The way the UK decides what medical treatments are available on the NHS is “dangerously flawed and should be abandoned”, a European Commission-funded report says.

The 1 million euro, three-year project, which has been published today, highlights what it sees as “huge failings” in the way bodies such as NICE recommend which treatments are made available on health services.

Specifically the report, which was created by a consortium of six European universities and research agencies and Bristol-Myers Squibb, warns against the use of QALY – or quality adjusted life years formula - which mathematically weighs the number of life years and the improvement to quality of life provided by different treatments.

It says that QALY is flawed in a number of ways and warns against this system being adopted across Europe.

These flaws include the fact that quality of life is personal and different people rank different conditions as having a greater or worse impact, something not taken into consideration by QALY.

The researchers also say that life years and quality of life are linked. This assumes that someone who prefers ten years of healthy life to five years, will also prefer ten years in a wheelchair to five years, but the results showed that this does not reflect how real people feel.

The consortium used a questionnaire designed by medical and economics experts and carried out by trained interviewers to test the assumptions.

The responses varied enormously across the population showing that the way people rate different medical outcomes is personal, and cannot be summed up by a neat formula, according to the authors. The project concludes that QALY is “an invalid way to make medical decisions” and should be replaced by a more flexible, case by case approach.

Instead of QALY, they offer a more pragmatic method, and suggest using a cost-per-remission approach for drugs targeting rheumatoid arthritis as an example, which could then be issued along with guidance as to when a patient can be granted the drug.

The authors say that this is “a clear, scientifically robust assessment as remission rate can be defined and cost calculated simply and quickly”.

In fact the authors, which include BMS, point to the firm’s arthritis drug Orencia, as a drug which could benefit under their suggested system. NICE gave a limited recommendation for the medicine last year, and is currently consulting on whether this should be extended.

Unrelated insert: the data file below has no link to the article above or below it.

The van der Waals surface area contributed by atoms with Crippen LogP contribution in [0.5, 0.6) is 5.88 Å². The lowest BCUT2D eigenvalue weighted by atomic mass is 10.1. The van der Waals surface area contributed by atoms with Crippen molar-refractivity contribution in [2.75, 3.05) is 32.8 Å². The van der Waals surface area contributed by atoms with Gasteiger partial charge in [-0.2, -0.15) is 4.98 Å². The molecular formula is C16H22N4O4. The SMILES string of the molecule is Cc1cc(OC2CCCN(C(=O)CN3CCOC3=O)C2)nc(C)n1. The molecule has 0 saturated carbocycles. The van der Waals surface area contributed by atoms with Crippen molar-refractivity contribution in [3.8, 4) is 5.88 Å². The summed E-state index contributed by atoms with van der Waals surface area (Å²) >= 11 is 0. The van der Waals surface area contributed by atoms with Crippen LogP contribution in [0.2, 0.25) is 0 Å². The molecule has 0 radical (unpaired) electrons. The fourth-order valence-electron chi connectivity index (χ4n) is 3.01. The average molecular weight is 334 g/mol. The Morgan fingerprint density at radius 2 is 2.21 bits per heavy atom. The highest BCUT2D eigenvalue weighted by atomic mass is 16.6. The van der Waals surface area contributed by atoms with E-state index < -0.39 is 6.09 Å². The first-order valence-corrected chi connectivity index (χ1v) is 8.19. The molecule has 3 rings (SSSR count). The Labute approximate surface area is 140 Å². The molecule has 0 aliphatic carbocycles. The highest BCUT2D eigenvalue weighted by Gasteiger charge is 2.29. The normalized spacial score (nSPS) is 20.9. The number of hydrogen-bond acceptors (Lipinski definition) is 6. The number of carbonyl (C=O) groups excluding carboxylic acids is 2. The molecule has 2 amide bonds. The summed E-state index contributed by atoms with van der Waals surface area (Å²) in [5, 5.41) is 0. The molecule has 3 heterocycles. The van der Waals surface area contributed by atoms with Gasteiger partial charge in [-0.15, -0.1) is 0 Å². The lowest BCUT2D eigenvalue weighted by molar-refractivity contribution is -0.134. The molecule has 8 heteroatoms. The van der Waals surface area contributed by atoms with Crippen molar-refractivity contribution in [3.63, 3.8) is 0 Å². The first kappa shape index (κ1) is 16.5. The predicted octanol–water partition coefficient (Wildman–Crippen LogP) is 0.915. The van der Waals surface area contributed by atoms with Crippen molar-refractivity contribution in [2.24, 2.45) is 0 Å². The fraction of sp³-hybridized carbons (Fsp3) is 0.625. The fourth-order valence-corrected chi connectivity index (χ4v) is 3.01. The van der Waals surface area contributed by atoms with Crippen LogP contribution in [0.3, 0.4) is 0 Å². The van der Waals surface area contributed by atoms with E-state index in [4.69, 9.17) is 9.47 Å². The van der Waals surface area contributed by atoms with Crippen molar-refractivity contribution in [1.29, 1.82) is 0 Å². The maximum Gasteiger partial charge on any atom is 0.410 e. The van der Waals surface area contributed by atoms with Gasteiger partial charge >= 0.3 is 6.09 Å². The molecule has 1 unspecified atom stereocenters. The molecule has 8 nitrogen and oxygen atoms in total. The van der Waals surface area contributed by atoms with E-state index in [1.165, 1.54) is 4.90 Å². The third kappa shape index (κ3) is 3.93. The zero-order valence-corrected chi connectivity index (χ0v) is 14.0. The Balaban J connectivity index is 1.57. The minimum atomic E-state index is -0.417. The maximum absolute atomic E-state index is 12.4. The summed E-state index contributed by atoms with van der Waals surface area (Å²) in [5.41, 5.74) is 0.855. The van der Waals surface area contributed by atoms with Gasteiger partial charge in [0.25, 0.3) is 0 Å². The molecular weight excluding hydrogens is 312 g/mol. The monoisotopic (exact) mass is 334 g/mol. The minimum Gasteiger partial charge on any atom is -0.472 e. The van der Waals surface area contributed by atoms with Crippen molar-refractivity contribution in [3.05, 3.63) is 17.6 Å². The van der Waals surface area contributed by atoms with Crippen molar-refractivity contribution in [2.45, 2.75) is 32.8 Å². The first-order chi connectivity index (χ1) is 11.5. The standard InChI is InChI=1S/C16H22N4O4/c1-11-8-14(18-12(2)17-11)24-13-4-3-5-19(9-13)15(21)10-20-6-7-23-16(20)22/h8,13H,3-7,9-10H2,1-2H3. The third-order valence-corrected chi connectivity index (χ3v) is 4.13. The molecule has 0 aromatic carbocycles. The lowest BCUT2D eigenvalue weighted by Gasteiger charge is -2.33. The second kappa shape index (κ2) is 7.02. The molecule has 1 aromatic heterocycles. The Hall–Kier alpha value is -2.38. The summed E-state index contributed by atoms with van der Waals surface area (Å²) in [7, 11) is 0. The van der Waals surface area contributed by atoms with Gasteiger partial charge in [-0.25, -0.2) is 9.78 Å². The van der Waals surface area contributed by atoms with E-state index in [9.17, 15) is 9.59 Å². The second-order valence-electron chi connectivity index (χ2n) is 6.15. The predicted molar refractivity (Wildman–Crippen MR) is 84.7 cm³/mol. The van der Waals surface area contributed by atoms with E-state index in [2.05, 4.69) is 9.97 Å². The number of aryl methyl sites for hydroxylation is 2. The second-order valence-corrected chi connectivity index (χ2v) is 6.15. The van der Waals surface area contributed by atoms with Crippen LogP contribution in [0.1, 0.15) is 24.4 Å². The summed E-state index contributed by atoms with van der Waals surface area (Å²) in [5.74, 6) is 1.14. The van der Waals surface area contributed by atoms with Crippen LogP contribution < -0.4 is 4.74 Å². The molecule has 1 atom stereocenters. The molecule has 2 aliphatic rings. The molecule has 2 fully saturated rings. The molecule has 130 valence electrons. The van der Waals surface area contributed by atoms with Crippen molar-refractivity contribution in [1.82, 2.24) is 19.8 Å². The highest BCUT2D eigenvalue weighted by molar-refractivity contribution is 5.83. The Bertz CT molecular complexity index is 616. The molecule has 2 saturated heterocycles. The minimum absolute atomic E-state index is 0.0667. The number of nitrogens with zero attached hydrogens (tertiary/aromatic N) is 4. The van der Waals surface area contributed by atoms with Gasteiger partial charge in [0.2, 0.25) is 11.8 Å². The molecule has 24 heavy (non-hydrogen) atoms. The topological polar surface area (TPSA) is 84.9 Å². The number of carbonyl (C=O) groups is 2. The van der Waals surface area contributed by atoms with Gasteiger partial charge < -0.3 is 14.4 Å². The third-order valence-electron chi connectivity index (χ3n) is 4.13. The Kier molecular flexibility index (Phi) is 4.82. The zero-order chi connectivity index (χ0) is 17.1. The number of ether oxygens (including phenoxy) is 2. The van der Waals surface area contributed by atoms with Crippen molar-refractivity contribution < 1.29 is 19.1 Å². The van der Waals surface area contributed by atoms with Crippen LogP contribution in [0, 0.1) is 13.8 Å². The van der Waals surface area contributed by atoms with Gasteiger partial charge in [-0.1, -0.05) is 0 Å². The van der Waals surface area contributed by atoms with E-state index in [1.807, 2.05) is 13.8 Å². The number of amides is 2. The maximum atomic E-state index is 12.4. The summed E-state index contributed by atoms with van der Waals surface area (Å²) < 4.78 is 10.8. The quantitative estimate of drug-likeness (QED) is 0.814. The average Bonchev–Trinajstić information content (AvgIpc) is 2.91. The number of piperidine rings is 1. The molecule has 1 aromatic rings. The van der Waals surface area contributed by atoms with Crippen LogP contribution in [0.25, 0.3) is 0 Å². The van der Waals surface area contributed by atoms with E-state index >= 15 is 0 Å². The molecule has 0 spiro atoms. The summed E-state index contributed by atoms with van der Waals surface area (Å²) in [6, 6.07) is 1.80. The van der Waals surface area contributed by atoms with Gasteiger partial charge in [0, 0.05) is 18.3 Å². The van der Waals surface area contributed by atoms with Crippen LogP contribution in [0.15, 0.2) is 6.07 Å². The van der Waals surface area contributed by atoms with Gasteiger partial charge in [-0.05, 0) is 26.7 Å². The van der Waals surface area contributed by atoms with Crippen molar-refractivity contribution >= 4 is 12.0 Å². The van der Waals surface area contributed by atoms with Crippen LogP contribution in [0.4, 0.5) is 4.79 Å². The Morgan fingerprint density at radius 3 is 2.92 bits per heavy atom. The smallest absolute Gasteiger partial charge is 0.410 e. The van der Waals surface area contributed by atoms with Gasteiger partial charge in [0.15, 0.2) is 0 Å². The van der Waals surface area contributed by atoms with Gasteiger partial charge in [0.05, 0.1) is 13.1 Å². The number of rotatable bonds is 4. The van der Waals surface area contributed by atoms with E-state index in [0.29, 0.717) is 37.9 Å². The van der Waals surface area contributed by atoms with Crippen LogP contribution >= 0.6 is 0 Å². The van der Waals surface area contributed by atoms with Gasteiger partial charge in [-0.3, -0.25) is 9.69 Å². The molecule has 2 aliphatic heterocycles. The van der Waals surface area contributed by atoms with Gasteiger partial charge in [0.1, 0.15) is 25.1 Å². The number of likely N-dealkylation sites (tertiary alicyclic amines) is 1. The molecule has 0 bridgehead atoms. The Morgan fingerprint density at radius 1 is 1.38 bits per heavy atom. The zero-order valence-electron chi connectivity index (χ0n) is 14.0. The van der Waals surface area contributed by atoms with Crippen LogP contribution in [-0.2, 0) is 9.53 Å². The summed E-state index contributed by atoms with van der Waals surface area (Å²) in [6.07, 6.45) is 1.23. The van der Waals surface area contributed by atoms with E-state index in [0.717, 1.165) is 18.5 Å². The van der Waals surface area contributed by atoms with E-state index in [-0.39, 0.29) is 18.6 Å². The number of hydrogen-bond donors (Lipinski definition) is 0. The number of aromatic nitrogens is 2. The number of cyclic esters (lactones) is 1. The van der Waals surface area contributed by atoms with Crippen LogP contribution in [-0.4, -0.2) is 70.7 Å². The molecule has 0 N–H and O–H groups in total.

Gerard Duru, emeritus research director in mathematics at the French National Centre of Scientific Research said: “The QALY indicator is not a valid scientific scale. It is impossible to know what we are measuring, and therefore impossible to base a formula upon it. To be able to trust this formula, all four of these assumptions must be validated. If they aren’t we don’t have the right to use it.”

Ariel Beresniak, chief executive of Data Mining International and project leader for the report, said: “Agencies such as NICE should abandon QALY in favour of other approaches. European HTAs currently looking to adopt the NICE model must seriously reconsider.”

QALY defence

QALY is a well-respected formula around the world and among health economists, and has been used successfully in the UK since NICE’s inception in 1999.

A spokesperson for NICE told PharmaTimes UK news: “Economists will argue about the precision of the QALY methods and it’s not perfect. But it’s based on solid research and uses a way of measuring how quality of life changes when using different treatments, which is the best we have available. It’s developing and improving all the time and the criticisms in this, rather limited study haven’t shaken our confidence in its value to NICE in helping make decisions on the best way to use new and sometimes very expensive drugs and other health technologies. QALYs only help to inform decisions about what the NHS should provide. The final decisions are taken by people who work in the NHS, informed by the views of patients, manufacturers and academics.”

This project also comes at a time when the UK Government is discussing possibly dropping QALY as a method of assessing drugs’ cost effectiveness, and instead replacing this with a new definition of value, under a value-based pricing scheme.

The UK pharma industry is against this and are hoping for QALY and NICE to remain, but would like additional weighting given to QALY, such as allowing some more expensive drugs through if they can prove wider societal benefits, or help in ways not currently valued under QALY.

In a statement to PharmaTimes UK news, the ABPI’s chief executive, Stephen Whitehead, said: “This research shows why NICE so often delivers conclusions that are out of step with other bodies and can undermine clinical work in the UK and most importantly deny UK patients in need, access to new and proven treatments. This is clearly a flawed approach that can produce damaging decisions. We are working closely and urgently with NICE to look at these problems to ensure guidance that is issued truly values patient centric innovation.

“The research also demonstrates why it is so important that we get on with the job of developing value based pricing within a framework which provides stability and predictability for the NHS and industry as well as – most importantly – access to the most effective medicines for patients.”